Franklin Roosevelt is sometimes considered the first "modern" president because of the massive expansion in the power of the state under his administration. Although other Cabinet departments had been added to the government such as the Department of Agriculture created by Lincoln, the Department of Commerce in 1903, and the Department of Labor created during the Wilson administration, Roosevelt drastically increased the power of the president by enlarging the personal staff of the president, creating the first chief of staff and many other positions.
According to Richard Neustadt, in his book Presidential Power, the power of the President is fairly limited, due to the structutre of checks and balances set up in the Constitution. Neustadt tries to evaluate the power of different presidents by considering three different areas which he feels gives power to presidents. The power of the president, depends on he says: 1) the President's ability to persuade, 2) his or her professional reputation among political insiders, 3) and the prestige the President has with the public, or popular support. Being stronger or weaker in any of these areas critically determines how much power the President has, or as Neustadt says:
Effective influence for the man in the White House stems from three related sources: first are the bargaining advantages inherent in his job with which to persuade other men that what he wants of them is what their own responsibilities require them to do. Second are the expectations of those other men regarding his ability and will to use the various advantages they think he has. Third are those men's estimates of how his public views him and of how their publics may view them if they do what he wants. In short, his power is the product of his vantage points in government, together with his reputation in the Washington community and his prestige outside.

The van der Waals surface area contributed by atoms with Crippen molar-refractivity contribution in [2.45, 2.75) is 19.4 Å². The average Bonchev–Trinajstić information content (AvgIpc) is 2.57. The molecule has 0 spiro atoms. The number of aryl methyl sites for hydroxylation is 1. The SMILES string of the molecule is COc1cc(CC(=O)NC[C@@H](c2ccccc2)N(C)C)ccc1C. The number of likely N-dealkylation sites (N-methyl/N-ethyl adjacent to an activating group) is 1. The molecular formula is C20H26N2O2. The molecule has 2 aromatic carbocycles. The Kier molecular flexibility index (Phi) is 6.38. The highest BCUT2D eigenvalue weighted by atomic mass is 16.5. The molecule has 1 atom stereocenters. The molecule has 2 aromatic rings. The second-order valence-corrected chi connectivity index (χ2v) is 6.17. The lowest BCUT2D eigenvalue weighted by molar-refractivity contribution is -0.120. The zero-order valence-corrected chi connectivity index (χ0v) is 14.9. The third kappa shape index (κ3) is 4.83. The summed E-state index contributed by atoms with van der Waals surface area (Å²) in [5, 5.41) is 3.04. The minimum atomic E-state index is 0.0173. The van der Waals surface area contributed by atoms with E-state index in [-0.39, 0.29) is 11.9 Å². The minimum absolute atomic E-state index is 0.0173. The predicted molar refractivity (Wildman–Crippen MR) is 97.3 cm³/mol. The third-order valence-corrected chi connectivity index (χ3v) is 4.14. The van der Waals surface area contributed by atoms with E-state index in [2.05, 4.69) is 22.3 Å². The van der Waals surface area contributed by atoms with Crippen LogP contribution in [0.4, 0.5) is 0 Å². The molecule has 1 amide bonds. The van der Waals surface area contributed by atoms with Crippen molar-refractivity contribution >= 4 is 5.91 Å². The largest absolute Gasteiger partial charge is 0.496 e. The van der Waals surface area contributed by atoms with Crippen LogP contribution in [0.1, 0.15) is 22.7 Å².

A President, himself, affects the flow of power from these sources, though whether they flow freely or run dry he never will decide alone. He makes his personal impact by the things he says and does. Accordingly, his choices of what he should say and do, and how and when, are his means to conserve and tap the sources of his power. Alternatively, choices are the means by which he dissipates his power. The outcome, case by case, will often turn on whether he perceives his risk in power terms and takes account of what he sees before he makes his choice. A President is so uniquely situated and his power so bound up with the uniqueness of his place, that he can count on no one else to be perceptive for him (Neutstadt p. 150).
Stephe Skowronek, another influential theorist on the powers of the Presidency, in his book The Politics Presidents Make, he describes presidents as being part of presidential cycles that establish "regimes," strengthen those regimes, then eventually destroy those regimes, leading to the beginning of another cycle. This idea of cycles, or regimes, suggest that there are common features that run through successive Presidents, similar values and ideas that they try to put forward. In Skowronek's view there have been at least five presidential cycles beginning with Jefferson: The Jeffersonians, The Jacksonians, the Republicans, the New Deal, and the Reagan era. Within each cycle, President's perform the role of Reconstruction (starting the cycle), Articulation (strengthening the cycle), and Destruction (ending the cycle beginning a new one). FDR, for example, is seen as beginning the New Deal cycle, articulated by Lyndon Johnson's vision of the "Great Society" in the 1960s, which ended with the Carter administration of the late 1970s. The end of the New Deal cycle has led to an extremely conservative presidential cycle beginning with Ronald Reagan in 1981. George Bush I could be seen as articulating that cycle (or arguably even Bill Clinton since many of his economic ideas were conservative) and perhaps deconstructed with George W. Bush. This would presume that the Obama administration has begun a new cycle, however some would argue that the conservative Republican cycle has still not ended, given the power conservatives still have over politics.